Date first published: 02/09/2021
Key sectors: various
Key risks: political instability; civil unrest; economic
On 17-19 September, Russia will hold elections for the State Duma, its main legislative chamber. The election will be the least free since President Vladimir Putin’s first election in 2000. State oppression against political opposition, activism and independent media has significantly increased in the past year. The election indicates the growing authoritarianism of Putin’s regime, and the increasingly hostile environment for foreign media operators in the country.
Why it matters
Recent months highlight the increased paranoia in the Kremlin of the threat posed by any form of opposition and concern over a post-Putin world. The government’s disastrous approach to the COVID-19 pandemic resulted in a significantly increased excess mortality rate, higher inflation rates and a nationwide growth in the local crime rate. As a result, the image of strong governance further fades at a time when no successor to Putin is known, and the Kremlin needs a significant win for the United Russia party (UR), the largest party in the State Duma and that of Putin. The state will answer to this with greater authoritarianism, surveillance and arbitrary crackdowns on domestic or foreign media critical of the regime. All this contributes to a continuously challenging business climate due to the lack of any reform to combat systemic issues, thereby constraining growth.
Whilst media and activism have long been hassled by the authorities, this trend has intensified following the attempted assassination of prominent anti-corruption activist Alexei Navalny in August 2020, believed to have been orchestrated by the Russian intelligence services. His arrest in January 2021 immediately following his return to Russia after treatment in Germany led to the largest nationwide mass civil unrest in a decade, resulting in over 4,000 people detained nationwide.
In February, after sentencing Navalny for 3.5 years in prison, the authorities branded his anti-corruption fund an extremist organisation and sought to shut it down. In subsequent months the vast majority of the independent news outlets which report extensively on opposition movements and conduct investigative journalism were labelled ‘foreign agents’ by authorities. This label identifies an outlet as a recipient of foreign funding, and severely restricts its ability to operate in the country, and several leading outlets have consequently closed.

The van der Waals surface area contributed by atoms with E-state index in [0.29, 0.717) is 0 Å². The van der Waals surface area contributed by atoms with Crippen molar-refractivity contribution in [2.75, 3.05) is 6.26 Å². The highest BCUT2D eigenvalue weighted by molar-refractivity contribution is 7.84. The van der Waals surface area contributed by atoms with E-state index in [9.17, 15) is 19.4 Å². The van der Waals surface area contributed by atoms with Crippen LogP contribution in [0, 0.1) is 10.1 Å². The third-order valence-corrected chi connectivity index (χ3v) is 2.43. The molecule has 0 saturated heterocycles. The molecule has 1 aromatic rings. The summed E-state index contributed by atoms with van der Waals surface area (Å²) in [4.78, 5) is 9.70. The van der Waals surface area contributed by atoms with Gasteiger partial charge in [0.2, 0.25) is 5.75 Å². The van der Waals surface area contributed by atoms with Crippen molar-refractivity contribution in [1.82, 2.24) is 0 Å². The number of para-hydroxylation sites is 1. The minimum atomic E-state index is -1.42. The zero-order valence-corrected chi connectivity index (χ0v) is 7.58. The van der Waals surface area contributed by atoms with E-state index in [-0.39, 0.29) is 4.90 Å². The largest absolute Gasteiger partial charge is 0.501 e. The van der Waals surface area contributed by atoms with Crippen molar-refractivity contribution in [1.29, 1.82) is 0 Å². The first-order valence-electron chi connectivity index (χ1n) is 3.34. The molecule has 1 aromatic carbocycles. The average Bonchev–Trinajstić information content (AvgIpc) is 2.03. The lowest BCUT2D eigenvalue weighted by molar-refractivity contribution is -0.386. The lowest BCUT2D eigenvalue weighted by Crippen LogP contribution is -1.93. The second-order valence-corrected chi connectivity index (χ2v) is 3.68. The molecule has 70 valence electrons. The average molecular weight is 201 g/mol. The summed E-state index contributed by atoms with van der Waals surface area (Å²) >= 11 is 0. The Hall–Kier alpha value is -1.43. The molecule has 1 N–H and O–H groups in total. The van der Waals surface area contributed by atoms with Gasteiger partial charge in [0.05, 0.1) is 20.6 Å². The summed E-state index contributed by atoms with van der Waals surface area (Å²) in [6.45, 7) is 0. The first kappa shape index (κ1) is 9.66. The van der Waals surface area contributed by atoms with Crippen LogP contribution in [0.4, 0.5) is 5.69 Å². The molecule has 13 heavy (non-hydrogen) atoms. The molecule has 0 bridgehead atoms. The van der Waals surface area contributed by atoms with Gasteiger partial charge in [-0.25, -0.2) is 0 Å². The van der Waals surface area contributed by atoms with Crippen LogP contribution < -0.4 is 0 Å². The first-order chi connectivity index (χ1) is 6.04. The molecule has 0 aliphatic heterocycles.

Use of the foreign agent categorisation has been accompanied by the detention of leading journalists and a broad campaign of intimidation against those who support or have shown support for Navalny’s projects. In a concerning precedent, though not labelled as a ‘foreign agent’, in August a senior correspondent for the BBC was ordered to leave the country in retaliation against the UK for visa complications relating to journalists in the state-owned network RT. The move indicated that the sweep is not exclusive to domestic outlets.
By cracking down on the opposition and any form of it, the Kremlin can reduce the extent to which it needs to aggressively falsify election results to continue presenting the image of a legitimate election, helped by the lack of international election observers. With Navalny’s imprisonment and authorities’ extensive campaign of intimidation against his supporter base, large-scale civil unrest similar to that of the 2011 election – where UR saw its biggest loss – is unlikely to happen. The election could be a symbolic milestone in finalising the Kremlin’s turn to an openly authoritarian style of governance and laying the foundation for post-Putin scenarios in the long-term.